Discussion Paper

No. 2013-28 | April 22, 2013
Within-Establishment Wage Inequality and Satisfaction


The aim of this paper is to provide fresh empirical evidence of the mechanisms through which wage inequality affects worker satisfaction. Theoretically, wages of others may affect workers’ utility for two main reasons: Workers may derive well-being from their social status (comparison hypothesis) and/or they may use others wages to help predict their own future wage (information hypothesis). Both hypotheses are tested. To achieve her aims, the author models individual utility from pay as a function of a worker’s own wage and the earnings of all other workers within the same establishment, and she estimates the model using British employer-employee data. Incomplete information about others wages is assumed. The author finds that the comparison effects matter. Of most interest, she provides some first evidence about a positive relation between well-being and inequality. Her results are robust within the different specifications and different definitions of the reference group.

JEL Classification:

J28, J31, J33, C25


  • Downloads: 1665


Cite As

Ambra Poggi (2013). Within-Establishment Wage Inequality and Satisfaction. Economics Discussion Papers, No 2013-28, Kiel Institute for the World Economy. http://www.economics-ejournal.org/economics/discussionpapers/2013-28

Comments and Questions

Anonymous - Referee Report 1
June 19, 2013 - 08:47

see attached file

Ambra Poggi - answers to referee's comments
August 02, 2013 - 12:19

I’d like to thank the referee for the useful comments. I understand the concern of the referee about data limitations and the suggestion to be more cautions when describing the contribution of the paper. I modified consequently the paper pointing out that “the existence of a positive relationship between well-being ...[more]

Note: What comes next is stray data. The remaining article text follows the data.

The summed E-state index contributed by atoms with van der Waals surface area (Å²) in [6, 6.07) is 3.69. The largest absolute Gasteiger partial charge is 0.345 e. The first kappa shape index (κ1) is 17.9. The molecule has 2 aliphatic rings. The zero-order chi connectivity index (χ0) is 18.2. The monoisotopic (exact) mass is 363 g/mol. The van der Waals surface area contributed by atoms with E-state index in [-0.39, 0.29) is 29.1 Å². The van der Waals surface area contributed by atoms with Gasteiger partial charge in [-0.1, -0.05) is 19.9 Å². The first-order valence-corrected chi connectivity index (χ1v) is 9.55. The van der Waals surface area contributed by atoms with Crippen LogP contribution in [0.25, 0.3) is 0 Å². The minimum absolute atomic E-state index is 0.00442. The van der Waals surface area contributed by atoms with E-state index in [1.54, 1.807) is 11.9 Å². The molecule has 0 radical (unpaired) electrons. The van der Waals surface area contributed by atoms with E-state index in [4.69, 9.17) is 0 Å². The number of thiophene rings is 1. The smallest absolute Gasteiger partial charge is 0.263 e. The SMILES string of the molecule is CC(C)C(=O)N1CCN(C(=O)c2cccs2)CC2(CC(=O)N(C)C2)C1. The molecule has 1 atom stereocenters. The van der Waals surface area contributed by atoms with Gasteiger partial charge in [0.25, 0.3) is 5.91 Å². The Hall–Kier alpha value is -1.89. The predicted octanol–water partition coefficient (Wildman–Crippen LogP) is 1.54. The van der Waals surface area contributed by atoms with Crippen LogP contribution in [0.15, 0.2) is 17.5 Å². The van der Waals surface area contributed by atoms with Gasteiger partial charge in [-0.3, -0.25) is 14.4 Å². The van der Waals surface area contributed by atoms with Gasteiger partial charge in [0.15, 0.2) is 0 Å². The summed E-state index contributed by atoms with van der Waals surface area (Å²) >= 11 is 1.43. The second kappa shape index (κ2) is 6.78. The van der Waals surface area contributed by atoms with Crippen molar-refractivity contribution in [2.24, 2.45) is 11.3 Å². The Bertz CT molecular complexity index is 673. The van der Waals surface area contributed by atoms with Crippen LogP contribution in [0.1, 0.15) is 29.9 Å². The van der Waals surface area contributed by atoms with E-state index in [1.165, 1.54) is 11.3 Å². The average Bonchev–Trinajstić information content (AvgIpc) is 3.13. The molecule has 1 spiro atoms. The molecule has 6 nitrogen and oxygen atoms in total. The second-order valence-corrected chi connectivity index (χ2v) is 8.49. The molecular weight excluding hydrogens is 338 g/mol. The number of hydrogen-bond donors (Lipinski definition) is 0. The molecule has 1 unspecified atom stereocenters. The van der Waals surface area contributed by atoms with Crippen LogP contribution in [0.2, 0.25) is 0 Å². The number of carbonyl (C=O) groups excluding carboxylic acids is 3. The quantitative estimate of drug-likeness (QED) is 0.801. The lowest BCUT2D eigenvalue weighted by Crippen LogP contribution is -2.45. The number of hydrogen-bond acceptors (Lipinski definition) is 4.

... and inequality deserves to be further investigated to exclude that it depends on data specific characteristics.” (p 2, last paragraph). I also improved the discussion about data limitations in Section 4.

Please see below the answers to the referee’s specific comments.
1) The referee is worry about a possible high correlation between the main variables of interest (wage, upward and downwards comparisons). Indeed, these variable are correlated, but the correlation is not so high to be concerned about the estimations. See below the correlation matrix. I performed a formal detection-tolerance and the variance inflation factor (VIF) for multicollinearity. A tolerance of less than 0.20 or 0.10 and/or a VIF of 5 or 10 and above indicates a multicollinearity problem (O'Brien 2007). This is not our case, therefore there is no evidence of multicollinearity problems.

Correlation | w pride envy
wage | 1.0000
pride | 0.5346 1.0000
envy | -0.2183 -0.3148 1.0000

Collinearity Diagnostics
Variable VIF VIF Tolerance Squared
wage 1.41 1.19 0.7114 0.2886
pride 1.49 1.22 0.6730 0.3270
envy 1.11 1.06 0.8974 0.1026
Mean VIF 1.34

2) I followed the suggestion of the referee to be clear that the implementation of the assumption of incomplete information about others’ wages is imposed by data availability. See Section 4, pp. 8, first paragraph.
3) Figure 1 is indeed a histogram: I corrected the description of Figures 1. see Section 4, p.7, last paragraph.

Anonymous - Referee Report 2
July 16, 2013 - 12:10

see attached file

Anonymous - answers to referee's comments
August 02, 2013 - 12:23

see file attached